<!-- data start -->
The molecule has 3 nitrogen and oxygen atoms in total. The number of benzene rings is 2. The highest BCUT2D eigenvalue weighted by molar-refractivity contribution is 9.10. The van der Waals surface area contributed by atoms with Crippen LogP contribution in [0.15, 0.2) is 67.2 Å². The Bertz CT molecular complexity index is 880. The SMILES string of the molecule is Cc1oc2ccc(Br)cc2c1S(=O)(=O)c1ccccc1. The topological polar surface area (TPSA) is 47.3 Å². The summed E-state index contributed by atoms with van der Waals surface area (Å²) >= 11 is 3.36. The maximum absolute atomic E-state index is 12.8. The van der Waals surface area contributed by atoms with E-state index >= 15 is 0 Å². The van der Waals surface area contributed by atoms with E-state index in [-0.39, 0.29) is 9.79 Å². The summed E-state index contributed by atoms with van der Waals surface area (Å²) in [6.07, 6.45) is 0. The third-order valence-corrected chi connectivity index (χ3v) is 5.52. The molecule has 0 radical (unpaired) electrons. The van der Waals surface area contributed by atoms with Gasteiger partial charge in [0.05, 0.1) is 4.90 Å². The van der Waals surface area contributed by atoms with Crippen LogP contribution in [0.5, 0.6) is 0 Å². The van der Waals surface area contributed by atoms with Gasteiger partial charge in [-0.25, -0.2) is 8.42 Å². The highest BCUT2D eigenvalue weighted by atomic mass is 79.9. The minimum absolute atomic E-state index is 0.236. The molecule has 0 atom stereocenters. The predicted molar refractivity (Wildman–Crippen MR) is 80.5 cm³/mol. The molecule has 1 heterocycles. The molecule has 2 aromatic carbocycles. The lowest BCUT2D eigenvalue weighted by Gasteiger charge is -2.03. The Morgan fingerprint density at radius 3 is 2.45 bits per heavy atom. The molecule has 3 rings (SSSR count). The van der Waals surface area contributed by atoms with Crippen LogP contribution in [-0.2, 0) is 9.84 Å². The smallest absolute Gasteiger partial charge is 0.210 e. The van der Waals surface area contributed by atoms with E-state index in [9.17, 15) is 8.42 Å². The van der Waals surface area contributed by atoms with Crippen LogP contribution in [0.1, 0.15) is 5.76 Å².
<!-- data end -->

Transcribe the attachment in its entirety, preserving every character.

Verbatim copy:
The molecule has 3 nitrogen and oxygen atoms in total. The number of benzene rings is 2. The highest BCUT2D eigenvalue weighted by molar-refractivity contribution is 9.10. The van der Waals surface area contributed by atoms with Crippen LogP contribution in [0.15, 0.2) is 67.2 Å². The Bertz CT molecular complexity index is 880. The SMILES string of the molecule is Cc1oc2ccc(Br)cc2c1S(=O)(=O)c1ccccc1. The topological polar surface area (TPSA) is 47.3 Å². The summed E-state index contributed by atoms with van der Waals surface area (Å²) >= 11 is 3.36. The maximum absolute atomic E-state index is 12.8. The van der Waals surface area contributed by atoms with E-state index >= 15 is 0 Å². The van der Waals surface area contributed by atoms with E-state index in [-0.39, 0.29) is 9.79 Å². The summed E-state index contributed by atoms with van der Waals surface area (Å²) in [6.07, 6.45) is 0. The third-order valence-corrected chi connectivity index (χ3v) is 5.52. The molecule has 0 radical (unpaired) electrons. The van der Waals surface area contributed by atoms with Gasteiger partial charge in [0.05, 0.1) is 4.90 Å². The van der Waals surface area contributed by atoms with Crippen LogP contribution in [0.5, 0.6) is 0 Å². The van der Waals surface area contributed by atoms with Gasteiger partial charge in [-0.25, -0.2) is 8.42 Å². The highest BCUT2D eigenvalue weighted by atomic mass is 79.9. The minimum absolute atomic E-state index is 0.236. The molecule has 0 atom stereocenters. The predicted molar refractivity (Wildman–Crippen MR) is 80.5 cm³/mol. The molecule has 1 heterocycles. The molecule has 2 aromatic carbocycles. The lowest BCUT2D eigenvalue weighted by Gasteiger charge is -2.03. The Morgan fingerprint density at radius 3 is 2.45 bits per heavy atom. The molecule has 3 rings (SSSR count). The van der Waals surface area contributed by atoms with Crippen LogP contribution in [-0.2, 0) is 9.84 Å². The smallest absolute Gasteiger partial charge is 0.210 e. The van der Waals surface area contributed by atoms with E-state index in [9.17, 15) is 8.42 Å². The van der Waals surface area contributed by atoms with Crippen LogP contribution in [0.1, 0.15) is 5.76 Å².